Harvard SEAS lecture, 10/11/10, Grant Achatz, part 1

Monday October 11, 2010

Reinventing Food Texture & Flavor
Speaker: Grant Achatz (Alinea)
Location: Science Center B

FYI – Grant Achatz had a lot of interesting things to say. So, I’m splitting up this lecture follow up in two or three parts for easier reading.

There was something really inspirational about watching clips of the meals that are made at Alinea.

Anyway, I knew that I did not want to miss Grant Achatz, founder and chef at Alinea, at last night’s SEAS lecture. Alinea (pronounced as ah-lin-ee-ah), located in Chicago, is some place that I would love, love, LOVE to have a chance to dine at. Like how I would love to dine at El Bulli. However, El Bulli is closed/is closing so that’s one food related destination that I won’t be able to fulfill ever. But dining at Alinea is a more reachable dream as a plane ticket to Chicago is going to be less painful on my savings account than a plane ticket to Spain.

I was there with my friend R*. I got to the Science Center first, and she was only a few minutes behind me, but I panicked for a bit there. I didn’t know how big lecture hall B was. R* was amazed at the attendance size. It was 6pm and there were already at least 100 people in line. It turned about the hall B was almost twice the size of hall D, so everyone was able to fit into the room comfortably. Upon entering, everyone got a Le Creuset magnet (Le Creuset is one of the sponsors of the class) and a little take-out box with a little container of some strange, flakey brown stuff and an envelope with some unknown pungent liquid.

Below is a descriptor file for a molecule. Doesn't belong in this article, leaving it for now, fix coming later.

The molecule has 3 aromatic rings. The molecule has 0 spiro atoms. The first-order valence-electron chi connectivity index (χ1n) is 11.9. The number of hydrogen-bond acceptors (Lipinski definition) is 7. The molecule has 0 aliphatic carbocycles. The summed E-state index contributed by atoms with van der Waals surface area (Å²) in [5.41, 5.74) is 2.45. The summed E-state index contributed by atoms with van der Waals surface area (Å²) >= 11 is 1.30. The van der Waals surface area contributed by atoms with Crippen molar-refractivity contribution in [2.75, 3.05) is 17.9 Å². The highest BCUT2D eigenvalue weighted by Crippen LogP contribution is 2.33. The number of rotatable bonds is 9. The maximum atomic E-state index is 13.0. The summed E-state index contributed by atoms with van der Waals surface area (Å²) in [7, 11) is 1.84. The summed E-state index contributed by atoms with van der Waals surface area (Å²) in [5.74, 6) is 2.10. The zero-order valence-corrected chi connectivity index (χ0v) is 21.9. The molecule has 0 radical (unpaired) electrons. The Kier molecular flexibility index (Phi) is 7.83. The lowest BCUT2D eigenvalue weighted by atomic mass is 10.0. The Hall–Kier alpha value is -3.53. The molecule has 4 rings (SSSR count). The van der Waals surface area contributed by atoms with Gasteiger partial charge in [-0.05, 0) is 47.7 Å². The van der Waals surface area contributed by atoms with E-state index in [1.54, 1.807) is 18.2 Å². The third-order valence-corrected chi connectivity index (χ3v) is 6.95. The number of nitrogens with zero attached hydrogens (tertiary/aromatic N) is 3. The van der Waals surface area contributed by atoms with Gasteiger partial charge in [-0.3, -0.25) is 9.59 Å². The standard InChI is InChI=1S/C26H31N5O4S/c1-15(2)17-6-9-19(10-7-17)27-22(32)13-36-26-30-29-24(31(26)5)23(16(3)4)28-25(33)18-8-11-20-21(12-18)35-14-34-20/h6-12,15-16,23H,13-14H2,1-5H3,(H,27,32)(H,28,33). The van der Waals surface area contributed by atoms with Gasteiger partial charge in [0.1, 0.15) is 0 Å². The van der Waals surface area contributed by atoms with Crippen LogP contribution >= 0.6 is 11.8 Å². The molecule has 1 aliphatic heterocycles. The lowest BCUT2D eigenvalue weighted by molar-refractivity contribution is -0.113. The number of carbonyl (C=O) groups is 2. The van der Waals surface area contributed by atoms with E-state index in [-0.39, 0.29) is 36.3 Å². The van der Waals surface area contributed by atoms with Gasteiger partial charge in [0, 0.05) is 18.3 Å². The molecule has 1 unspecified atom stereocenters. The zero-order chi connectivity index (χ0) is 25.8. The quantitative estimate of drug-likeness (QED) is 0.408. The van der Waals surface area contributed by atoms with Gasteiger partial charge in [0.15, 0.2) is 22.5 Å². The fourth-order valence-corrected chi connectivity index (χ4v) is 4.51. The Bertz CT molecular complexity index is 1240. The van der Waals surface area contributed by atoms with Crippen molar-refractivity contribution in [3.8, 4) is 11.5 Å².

Lecturer Mike started things off. The upcoming recipe of the week is homemade ricotta cheese. Students have not started this yet as they are studying for exams. The actual topic of the week is “Protein unfolding and coagulation.” Basically, “cooking” food via heat/acidity/salt concentration/sheer forces (whisking).

You can poach an egg in vinegar. The recipe example was http://www.epicurious.com/recipes/food/views/Poached-Eggs-236720 (aside: you can try to strip all the ads and comments from the page for a Harvard slideshow but the template format of epicurious is pretty easy recognize if you’ve visited the site enough times). You can heavily salt an egg, let it sit underground, and let it “cook” to get a Century Egg (century eggs were something I could never get into growing up and still can’t).

In the end, Mike had some formula involving hydrophobicity, entropy, and electrostatics as our equation of the week to explain at what point the proteins of interest did their thing. (I never knew hydrophobicity was a word.)

Somewhere in there, Mike also showed us an image of Enric Rovira making a chocolate house for the lab students.

And onto Alinea and Grant Achatz!

In a phrase? Food pr0n! Seriously. The Alinea intro video was filled with lush images that made you sit up and take notice. As for the rest of the lecture, Grant had split his images into categories and sub-categories.

The first topic of discussion? Smell. Flavoring with aroma. Grant gave us visuals first: food skewered on a vanilla bean so that the customer inhales the scent of vanilla as they go to take a bit of food off the “skewer”; cinnamon smoking on a plate served with bison; rosemary which adorns the dining table is moved to a hot brick with lamb so the scent becomes more powerful with the hotter temperatures. As inventive as that all is, the audience quickly learned that Grant likes to go the extra step with his developments. Grant believes that memories can enhance flavor. Case in point – burning oak leaves is a childhood memory of Grant’s while growing up in Michigan. So on top of using fresh ingredients of the season, he might/will use seasonal smells to enhance his dishes. He took oak branches and served them with pheasant, roasted shallot, and apple cider gelee. The oak leaves are torched prior to being served.